Figure 1 represents the conceptual framework of DIDA. The basis of DIDA is a digenic combination, found in a patient that is affected with a digenic disease. Each digenic combiantion has a unique ID (“dd000”) and is composed of two, three or four variants present in two genes, that are both linked to a digenic disease.
Figure 1: Conceptual framework of DIDA.
All information present in DIDA can be accessed through the BROWSE page. The data is provided to you under the form of four tables: GENES, VARIANTS, DIGENIC COMBINATIONS and DISEASES. These tables can be accessed by clicking on their names (see figure 2). An explanation about the content in each column of the four tables can be found by hovering over the column header or checking the DOCUMENTATION page.
Figure 2: BROWSE page with four tables: GENES, VARIANTS, DIGENIC COMBINATIONS and DISEASES.
Figure 3 provides an overview of the functionalities present in the tables that can be accessed through the BROWSE page.
Figure 3: Overview of the functionalities present in the tables on the BROWSE page.
Clicking on the ID of a digenic combination (“dd000”) opens an overview page with all the information present in DIDA regarding the combination-of-interest (figure 4). An overview of how this page looks is present in figure 5.
Figure 4: Digenic combinations table with link to specific digenic combination page.
Figure 5: structure of the specific page for each digenic combination.
A link to the original publication in which the digenic combinations are described can be found on the REFERENCES page. Figure 6 provides an overview of the functionalities present on this page.
Figure 6: overview of the functionalities present in the REFERENCES table.
Figure 7 represents a circular visualization of all the data contained in DIDA. Each gene forming the circle is represented by a white dot, and a yellow dot represents a digenic disease in which the gene is involved (multiple yellow dots means that the gene is related to different digenic diseases). On the left of the circle, there is a yellow panel for selecting the disease/s of interest. After the selection of a disease of interest the genes in the circle linked to that disease become bold, and edges between genes appear: each edge represent one or more digenic combinations mapped on that pair of genes. Additionally, a disease panel summary shows an overview of all the digenic combinations involved in that disease. A color panel shows the type of relationship between the two genes involved.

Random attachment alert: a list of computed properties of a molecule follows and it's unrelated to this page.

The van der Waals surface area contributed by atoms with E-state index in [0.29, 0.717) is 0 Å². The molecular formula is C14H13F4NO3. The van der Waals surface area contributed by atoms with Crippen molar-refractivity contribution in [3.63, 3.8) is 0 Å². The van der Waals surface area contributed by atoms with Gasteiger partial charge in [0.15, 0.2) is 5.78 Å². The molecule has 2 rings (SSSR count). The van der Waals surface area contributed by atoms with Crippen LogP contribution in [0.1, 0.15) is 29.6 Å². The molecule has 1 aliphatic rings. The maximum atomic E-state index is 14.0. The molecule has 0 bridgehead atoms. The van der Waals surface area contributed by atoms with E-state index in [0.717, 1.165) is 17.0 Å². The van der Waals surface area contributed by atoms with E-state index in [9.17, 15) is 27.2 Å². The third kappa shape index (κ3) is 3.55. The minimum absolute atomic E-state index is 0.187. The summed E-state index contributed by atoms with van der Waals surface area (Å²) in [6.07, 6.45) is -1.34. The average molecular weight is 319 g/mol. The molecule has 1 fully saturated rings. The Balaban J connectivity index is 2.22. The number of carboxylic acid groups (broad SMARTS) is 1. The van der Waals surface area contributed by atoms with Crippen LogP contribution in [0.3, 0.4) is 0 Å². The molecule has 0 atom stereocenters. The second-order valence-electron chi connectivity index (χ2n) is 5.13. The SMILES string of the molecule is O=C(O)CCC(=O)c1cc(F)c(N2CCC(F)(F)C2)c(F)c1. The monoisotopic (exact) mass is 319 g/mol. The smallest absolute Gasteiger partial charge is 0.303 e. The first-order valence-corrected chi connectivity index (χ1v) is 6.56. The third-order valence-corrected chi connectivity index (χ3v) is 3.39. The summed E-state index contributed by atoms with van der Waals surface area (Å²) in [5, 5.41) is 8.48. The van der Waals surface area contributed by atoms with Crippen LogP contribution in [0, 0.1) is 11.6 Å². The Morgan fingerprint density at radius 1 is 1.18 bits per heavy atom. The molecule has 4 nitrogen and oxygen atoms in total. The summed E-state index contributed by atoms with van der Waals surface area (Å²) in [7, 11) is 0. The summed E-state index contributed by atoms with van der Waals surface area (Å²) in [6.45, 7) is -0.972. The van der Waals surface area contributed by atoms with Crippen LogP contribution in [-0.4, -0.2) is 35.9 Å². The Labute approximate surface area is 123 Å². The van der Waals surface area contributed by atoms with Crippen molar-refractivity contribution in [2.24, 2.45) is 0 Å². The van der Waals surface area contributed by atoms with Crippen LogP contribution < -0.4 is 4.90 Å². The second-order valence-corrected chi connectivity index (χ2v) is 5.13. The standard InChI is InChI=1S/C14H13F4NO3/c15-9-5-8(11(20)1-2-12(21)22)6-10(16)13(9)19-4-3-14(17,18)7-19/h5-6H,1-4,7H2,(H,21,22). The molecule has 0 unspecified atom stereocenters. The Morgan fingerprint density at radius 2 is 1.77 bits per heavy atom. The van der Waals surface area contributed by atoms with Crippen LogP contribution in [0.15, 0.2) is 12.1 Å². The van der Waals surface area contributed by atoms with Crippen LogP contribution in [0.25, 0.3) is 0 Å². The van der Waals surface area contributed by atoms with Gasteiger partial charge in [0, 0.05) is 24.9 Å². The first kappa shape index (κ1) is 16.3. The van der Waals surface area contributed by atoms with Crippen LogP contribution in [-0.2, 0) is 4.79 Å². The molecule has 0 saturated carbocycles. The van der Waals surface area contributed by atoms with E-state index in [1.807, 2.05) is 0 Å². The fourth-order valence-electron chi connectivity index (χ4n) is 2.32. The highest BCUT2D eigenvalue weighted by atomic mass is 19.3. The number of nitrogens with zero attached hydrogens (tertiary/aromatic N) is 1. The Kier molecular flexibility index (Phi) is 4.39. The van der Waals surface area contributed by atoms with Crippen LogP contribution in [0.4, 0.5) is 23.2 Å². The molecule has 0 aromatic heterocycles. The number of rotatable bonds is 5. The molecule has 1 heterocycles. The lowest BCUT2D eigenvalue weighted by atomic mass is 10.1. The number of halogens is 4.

Figure 7: Circular visualization of DIDA.
Figure 8 After the selection of a disease of interest, one can observe the cluster of genes involved (bold names). An edge between two genes is present when at least one digenic combinations mapped on these genes is present in DIDA. The color of the edge is related to the number of digenic combinations mapped on that pair of genes: the darker the edge the higher the number of digenic combinations. Moving the mouse over a gene node (white dot) highlights in green the interacting genes.
Figure 8: Genes and edges.
Figure 9 Moving the mouse on a disease of interest (the yellow panel on the left of the circle), an overview of the digenic combinations leading to that disease is shown inside the circle. By clicking on a disease one can fix the disease panel on the right of the circle. Multiple diseases can be selected, in this way one can compare two or more digenic diseases. The disease panel contains a summary of the causative digenic combinations, by clicking on a specific digenic combination the user access directly to the detailed digenic combination page (FIGURE 4). By clicking on “download” the user accesses to the browse page and visualize/download annotations about the digenic combinations selected.
Figure 9: Disease panel.
Besides browsing through the existing data, we also allow users to send their information to expand the database. New submissions will only be accepted after careful manual inspection. Information on how and what to submit can be found on the SUBMIT page.
STATISTICS. Some general statistics about the data present in DIDA are gathered on the STATISTICS page. Each graphical representation of the data is accompanied by a short explanation of what is shown.